Eli Lake of The New Republic is among those who have been compiling the winks, nods and word games that could be used to get around the 2001 deadline. My favorite was this little reminder of Iraq’s ethno-religious heterodoxy that gives rise to all kinds of interesting possibilities (you’ll find it on page 3 of Lake’s piece):

“A Washington representative for the Kurdistan Regional Government, Qubad Talabani, whose father Jalal is president of Iraq, told me last week, ‘As Kurdish leaders have said in the past, American forces will always be welcome in the Kurdistan region, and we look forward to working with our American friends within the framework of this law to discuss America’s long-term presence in our region.’ Far from booting U.S. forces out of the country, he believes that the sofa ‘gives America the legal cover for expanding their already good relations with Iraqi security institutions.'”

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Comments (5)

  1. Submitted by Paul Udstrand on 12/08/2008 - 10:48 am.

    I found two things to be quite irritating during the campaign regarding foreign relations. Both candidates acted like US strikes on target inside Pakistan were a hypothetical scenario when in fact we’ve been launching such attacks for at least two years. Obama didn’t give credit to Bush for already doing what he himself had advocated, and McCain didn’t condemn Bush for reckless behavior. I guess both candidates figured that what a president says about bombing a country is more important than whether or not we’re actually bombing a country. Maybe if we don’t say anything Pakistan won’t realize it’s being bombed.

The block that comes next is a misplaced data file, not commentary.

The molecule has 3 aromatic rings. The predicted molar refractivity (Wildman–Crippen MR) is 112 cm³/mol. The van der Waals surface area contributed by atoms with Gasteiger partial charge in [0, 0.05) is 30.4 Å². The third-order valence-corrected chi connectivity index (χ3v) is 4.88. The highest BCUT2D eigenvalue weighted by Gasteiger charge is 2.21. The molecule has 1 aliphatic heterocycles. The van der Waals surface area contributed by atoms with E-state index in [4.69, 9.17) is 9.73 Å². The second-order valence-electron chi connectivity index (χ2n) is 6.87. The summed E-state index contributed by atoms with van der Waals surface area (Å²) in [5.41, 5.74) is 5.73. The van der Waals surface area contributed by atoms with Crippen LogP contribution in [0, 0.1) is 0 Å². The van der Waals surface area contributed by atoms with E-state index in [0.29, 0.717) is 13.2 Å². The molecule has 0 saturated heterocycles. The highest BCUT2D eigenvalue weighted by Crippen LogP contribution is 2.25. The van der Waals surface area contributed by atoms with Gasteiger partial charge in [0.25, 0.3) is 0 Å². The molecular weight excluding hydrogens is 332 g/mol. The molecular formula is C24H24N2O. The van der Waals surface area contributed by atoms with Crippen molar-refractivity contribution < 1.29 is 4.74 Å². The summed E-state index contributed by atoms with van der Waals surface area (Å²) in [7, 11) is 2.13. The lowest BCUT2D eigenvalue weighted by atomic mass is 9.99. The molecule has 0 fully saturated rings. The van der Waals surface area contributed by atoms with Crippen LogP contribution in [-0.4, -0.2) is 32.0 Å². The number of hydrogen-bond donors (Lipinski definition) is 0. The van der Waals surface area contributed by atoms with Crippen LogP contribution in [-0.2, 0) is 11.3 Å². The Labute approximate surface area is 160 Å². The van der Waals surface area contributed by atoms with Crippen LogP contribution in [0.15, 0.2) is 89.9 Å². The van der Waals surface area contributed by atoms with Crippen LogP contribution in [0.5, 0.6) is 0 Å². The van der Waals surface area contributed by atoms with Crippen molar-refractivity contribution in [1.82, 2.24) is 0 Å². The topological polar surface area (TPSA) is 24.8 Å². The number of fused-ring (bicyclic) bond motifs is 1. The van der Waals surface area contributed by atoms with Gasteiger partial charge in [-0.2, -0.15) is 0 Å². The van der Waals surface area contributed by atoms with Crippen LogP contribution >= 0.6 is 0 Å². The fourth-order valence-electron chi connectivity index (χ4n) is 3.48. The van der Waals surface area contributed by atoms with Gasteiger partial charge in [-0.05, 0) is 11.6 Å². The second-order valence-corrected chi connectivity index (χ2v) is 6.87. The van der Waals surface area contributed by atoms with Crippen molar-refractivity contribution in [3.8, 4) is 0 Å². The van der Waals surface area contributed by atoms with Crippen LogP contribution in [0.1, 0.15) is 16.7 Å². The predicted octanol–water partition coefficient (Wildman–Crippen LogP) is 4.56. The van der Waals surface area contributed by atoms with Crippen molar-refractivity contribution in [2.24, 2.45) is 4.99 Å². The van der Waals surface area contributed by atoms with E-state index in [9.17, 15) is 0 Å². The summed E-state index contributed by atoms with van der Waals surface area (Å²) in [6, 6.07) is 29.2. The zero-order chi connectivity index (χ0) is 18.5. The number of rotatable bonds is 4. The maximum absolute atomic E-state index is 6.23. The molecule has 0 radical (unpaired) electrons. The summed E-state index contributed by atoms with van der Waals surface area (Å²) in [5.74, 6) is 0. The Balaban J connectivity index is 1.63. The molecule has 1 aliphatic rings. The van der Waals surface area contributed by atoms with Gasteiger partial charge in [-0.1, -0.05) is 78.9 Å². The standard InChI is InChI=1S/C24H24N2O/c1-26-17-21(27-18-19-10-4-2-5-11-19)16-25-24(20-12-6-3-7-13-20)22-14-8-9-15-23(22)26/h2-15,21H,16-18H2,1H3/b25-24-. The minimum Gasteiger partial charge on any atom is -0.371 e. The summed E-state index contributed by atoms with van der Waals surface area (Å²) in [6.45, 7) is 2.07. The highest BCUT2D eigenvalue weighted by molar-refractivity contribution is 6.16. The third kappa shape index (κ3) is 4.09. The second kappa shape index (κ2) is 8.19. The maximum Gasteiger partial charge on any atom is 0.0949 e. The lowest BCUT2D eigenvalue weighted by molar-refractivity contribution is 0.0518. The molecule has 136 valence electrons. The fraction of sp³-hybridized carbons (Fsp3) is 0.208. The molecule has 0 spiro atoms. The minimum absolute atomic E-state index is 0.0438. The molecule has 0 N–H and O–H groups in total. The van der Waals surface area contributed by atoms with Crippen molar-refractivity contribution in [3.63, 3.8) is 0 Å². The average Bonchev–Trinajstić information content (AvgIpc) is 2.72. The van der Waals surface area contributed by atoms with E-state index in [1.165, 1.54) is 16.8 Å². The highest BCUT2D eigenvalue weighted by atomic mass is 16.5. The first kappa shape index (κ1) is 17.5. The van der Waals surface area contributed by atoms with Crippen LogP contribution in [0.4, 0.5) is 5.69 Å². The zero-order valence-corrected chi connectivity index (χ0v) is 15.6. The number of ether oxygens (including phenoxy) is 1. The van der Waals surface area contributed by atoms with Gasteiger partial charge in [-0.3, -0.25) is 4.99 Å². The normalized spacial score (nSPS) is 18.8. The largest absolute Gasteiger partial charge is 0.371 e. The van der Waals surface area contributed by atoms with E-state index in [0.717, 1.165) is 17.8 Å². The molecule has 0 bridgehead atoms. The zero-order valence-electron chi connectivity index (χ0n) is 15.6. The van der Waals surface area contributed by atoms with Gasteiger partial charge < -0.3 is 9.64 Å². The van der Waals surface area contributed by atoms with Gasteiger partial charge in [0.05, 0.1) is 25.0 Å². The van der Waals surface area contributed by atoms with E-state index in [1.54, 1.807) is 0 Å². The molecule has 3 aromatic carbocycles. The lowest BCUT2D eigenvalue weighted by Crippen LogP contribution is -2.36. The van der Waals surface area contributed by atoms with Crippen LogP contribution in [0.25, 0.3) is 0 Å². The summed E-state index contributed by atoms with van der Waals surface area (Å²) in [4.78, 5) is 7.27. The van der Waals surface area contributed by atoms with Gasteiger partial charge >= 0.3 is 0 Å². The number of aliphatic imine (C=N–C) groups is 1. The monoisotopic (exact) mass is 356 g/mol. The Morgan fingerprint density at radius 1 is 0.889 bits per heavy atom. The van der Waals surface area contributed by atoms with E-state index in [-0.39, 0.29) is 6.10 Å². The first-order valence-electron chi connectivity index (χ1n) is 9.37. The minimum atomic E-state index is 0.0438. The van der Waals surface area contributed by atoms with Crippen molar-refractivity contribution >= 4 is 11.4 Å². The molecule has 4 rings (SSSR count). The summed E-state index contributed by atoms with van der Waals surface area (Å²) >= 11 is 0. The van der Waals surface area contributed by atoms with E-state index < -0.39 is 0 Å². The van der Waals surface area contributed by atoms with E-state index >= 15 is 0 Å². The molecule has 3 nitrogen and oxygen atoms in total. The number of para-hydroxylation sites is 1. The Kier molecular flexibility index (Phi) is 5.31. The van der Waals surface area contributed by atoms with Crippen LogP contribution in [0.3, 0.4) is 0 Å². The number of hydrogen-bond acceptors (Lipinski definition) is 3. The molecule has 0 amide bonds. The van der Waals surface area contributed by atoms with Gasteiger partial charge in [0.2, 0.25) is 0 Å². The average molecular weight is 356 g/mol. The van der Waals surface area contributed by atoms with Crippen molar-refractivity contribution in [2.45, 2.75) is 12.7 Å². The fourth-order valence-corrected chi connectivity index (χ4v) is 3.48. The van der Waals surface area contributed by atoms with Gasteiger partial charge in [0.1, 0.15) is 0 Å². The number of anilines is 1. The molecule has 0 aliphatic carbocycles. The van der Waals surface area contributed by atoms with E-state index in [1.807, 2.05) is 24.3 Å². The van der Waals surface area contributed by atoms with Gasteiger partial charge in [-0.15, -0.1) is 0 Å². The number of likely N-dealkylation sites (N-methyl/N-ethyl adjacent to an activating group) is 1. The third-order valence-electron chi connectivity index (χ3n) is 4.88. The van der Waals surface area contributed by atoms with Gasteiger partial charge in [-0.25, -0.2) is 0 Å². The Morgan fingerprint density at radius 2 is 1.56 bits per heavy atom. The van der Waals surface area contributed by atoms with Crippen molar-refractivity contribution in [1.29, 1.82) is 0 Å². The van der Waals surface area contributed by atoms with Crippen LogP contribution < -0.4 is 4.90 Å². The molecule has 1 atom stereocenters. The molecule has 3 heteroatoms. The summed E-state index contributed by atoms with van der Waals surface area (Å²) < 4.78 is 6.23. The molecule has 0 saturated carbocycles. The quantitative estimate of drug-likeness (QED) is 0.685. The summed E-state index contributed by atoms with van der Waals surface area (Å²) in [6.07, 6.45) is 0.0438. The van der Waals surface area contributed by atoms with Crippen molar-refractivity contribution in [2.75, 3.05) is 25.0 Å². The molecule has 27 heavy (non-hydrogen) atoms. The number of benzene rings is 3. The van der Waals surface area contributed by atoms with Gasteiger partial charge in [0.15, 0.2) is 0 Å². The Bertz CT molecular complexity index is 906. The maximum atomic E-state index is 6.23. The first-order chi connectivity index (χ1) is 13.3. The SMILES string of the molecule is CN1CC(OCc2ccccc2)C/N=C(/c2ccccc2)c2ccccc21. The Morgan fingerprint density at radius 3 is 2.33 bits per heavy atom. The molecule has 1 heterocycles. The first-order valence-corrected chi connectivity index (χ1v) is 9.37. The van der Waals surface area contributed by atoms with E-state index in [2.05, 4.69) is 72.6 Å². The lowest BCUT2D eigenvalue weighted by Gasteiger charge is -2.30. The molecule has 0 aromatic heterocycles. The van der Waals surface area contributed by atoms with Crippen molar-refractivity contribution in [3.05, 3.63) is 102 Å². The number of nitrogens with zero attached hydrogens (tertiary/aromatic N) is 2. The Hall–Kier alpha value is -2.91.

Then of course both candidates acted like the Iraqi people and government were irrelevant regarding future US troop levels. The Iraqi’s have always said they want us out. This is what happens when you fail to acknowledge that your an occupying force. This was an occupation, not a liberation.

  2. Submitted by Pat Igo on 12/08/2008 - 01:45 pm.

    Appears that our president elect has somehow adopted the “Bush Doctrine”
    Amazing what a couple of intelligent breifings will do to a good politician

  3. Submitted by Bernice Vetsch on 12/08/2008 - 02:40 pm.

    I HOPE Mr. Obama has not bought into the war-on-terror falsity that we are entitled to hunt down and kill those we label as terrorists no matter whose sovereignty we disregard.